Ensuring the future of elk, other wildlife, their habitat and our hunting heritage.

Monday, April 29, 2013

RMEF War Cry: Save the Aspens & Kill the Weeds!

From elk to grouse to moose to woodpeckers, wildlife love aspen trees. Aspen stands encourage the growth of different types of grasses and shrubs that provide food and shelter for critters of all shapes and sizes. They have relatively short life spans of 80 to 120 years, but the root system of the colony can live up to thousands of years. However, there’s a problem. Aspens are becoming scarcer in the West. Some experts suggest aspen stands shrunk by 50 to 60 percent over the last 150 years because of disease, drought, overgrazing by wildlife and domestic animals, encroachment of coniferous forests and fire suppression. 

And then there are weeds. Those obnoxious invasive plants like to bunch together to crowd out the good. That’s where the Rocky Mountain Elk Foundation comes into play. RMEF is committed to killing the noxious “greenery” to clear the way for native grasses while also carrying out habitat enhancement projects that benefit the white-barked aspens. Both those efforts recently came together in northwest Montana. But to better appreciate it, you have to take a bit of a historical approach.

Back in 1998, RMEF retained a consultant to work with Montana Fish, Wildlife & Parks (FWP) to carry out preliminary work that eventually led to a conservation agreement with Plum Creek Timber on private timber lands in the Thompson-Fisher drainages. The Trust for Public Land went on to complete the conservation easement between FWP and Plum Creek that permanently protected 142,000 acres from subdivision and development while opening the land to public access. 

2008 project site (pre-treatment on left, post-treatment on right)
RMEF volunteers, Plum Creek personnel and Mild Fence Company also combined on a project to build an exclosure to promote the regeneration of aspens within the conservation easement. Crews removed pine trees and constructed 9.5 acres of 8-strand fencing measuring 8 feet in height, built in two stages, to keep wildlife out. Monitoring shows the fencing is successful in keeping out wildlife but not the weeds. Knapweed moved in so subsequent treatment followed to deal with it and that created a lush growth of grasses. 

Fast forward to four years later when, in 2012, the fight continued. RMEF awarded Plum Creek with a $15,000 grant to chemically treated 220 miles of roads within intermingled Plum Creek and State lands within the conservation easement. Crews again went to work and also set up 22 different knapweed weevil biocontrol sites. 

The fight is not over. It will continue. The project area remains in high use as big game winter range. RMEF will keep monitoring the aspens, work to keep knocking back the weeds, and do what is necessary to ensure the future of elk, other wildlife and their habitat.                                 

Sportsmen’s Organizations Defend the Scientific Delisting of the Western Great Lakes Wolf Populations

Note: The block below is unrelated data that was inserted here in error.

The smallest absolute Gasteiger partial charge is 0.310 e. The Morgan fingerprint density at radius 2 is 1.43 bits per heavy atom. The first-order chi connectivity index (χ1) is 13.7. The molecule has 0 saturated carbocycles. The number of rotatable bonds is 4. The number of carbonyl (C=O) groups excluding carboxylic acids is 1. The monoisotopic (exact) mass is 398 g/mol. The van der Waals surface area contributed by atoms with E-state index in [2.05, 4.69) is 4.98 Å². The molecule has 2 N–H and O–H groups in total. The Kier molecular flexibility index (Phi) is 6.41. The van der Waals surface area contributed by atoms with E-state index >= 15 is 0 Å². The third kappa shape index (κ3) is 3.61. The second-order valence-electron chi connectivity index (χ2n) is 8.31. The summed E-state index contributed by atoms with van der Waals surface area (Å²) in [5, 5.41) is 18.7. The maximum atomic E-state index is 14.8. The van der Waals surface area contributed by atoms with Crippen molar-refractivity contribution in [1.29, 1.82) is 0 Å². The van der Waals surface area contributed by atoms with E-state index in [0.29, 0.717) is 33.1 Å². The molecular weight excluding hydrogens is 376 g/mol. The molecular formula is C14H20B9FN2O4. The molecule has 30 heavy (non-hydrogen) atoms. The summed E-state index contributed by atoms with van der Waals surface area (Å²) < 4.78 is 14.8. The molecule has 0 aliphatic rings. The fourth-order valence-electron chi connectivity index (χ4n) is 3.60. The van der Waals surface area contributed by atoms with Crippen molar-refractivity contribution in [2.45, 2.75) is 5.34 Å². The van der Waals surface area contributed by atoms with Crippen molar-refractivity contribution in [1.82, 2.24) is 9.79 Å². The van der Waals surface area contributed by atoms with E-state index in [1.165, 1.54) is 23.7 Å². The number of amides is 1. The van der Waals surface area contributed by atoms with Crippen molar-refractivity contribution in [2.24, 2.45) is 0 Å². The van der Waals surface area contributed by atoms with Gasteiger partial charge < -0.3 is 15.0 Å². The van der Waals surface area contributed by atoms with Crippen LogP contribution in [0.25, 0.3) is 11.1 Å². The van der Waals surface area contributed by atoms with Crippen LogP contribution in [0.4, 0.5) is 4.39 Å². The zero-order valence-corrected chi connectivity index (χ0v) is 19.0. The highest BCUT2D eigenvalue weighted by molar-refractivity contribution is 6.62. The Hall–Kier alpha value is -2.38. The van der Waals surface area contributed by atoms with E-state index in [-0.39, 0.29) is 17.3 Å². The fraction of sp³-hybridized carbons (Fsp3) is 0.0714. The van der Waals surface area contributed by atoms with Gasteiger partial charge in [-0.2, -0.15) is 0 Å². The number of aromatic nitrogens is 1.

Washington, D.C. – Hunters and advocates for sustainable wildlife management are joining together to fight a legal challenge to the delisting of wolves of the Western Great Lakes. The large collaboration is a unique endeavor for national and regional organizations who recognize wolves as recovered in the Midwestern United States and who strive to make certain that management of the predator species remains with state wildlife authorities.

The national hunter-conservationist organizations include the National Rifle Association of America (NRA), the Rocky Mountain Elk Foundation (RMEF), Safari Club International (SCI), , and the U.S. Sportsmen’s Alliance Foundation (USSAF); the regional sportsmen’s organizations include the Michigan Hunting Dog Federation, the Michigan United Conservation Clubs, the Upper Peninsula Bear Houndsmen Association, Wisconsin Bear Hunters Association, and the Wisconsin Bowhunters Association. Collectively these organizations speak for those who hunt wolves, deer, moose, elk, and other game species and who seek to make sure that hunting remains part of sustainable management and conservation strategies for all wildlife.

The group, collectively named “Hunter Conservation Coalition” seeks to intervene in a lawsuit filed by the Humane Society of the United States (HSUS), Born Free USA, Help Our Wolves Live, and Friends of Animals and their Environment in federal court in the District of Columbia.

Wolves in the Western Great Lakes region, which consists of Wisconsin, Minnesota, Michigan, and parts of bordering states, were removed from Endangered Species Act (ESA) protection in January of 2012 after exceeding population recovery goals. If successful, the lawsuit would return wolves in the region to federal protection under the ESA, a move that would again prohibit state wildlife agencies from managing them.

Quotes from National Hunter-Conservationist Organizations:

“America’s hunting heritage is under attack from extreme organizations that seek to eliminate hunting by limiting opportunity and access for all Americans. Their efforts to oppose the removal of wolves from the Endangered Species List contradict sound science, which has determined that the wolf population is able to thrive under state wildlife management.” -- Chris W. Cox, executive director of the NRA’s Institute for Legislative Action.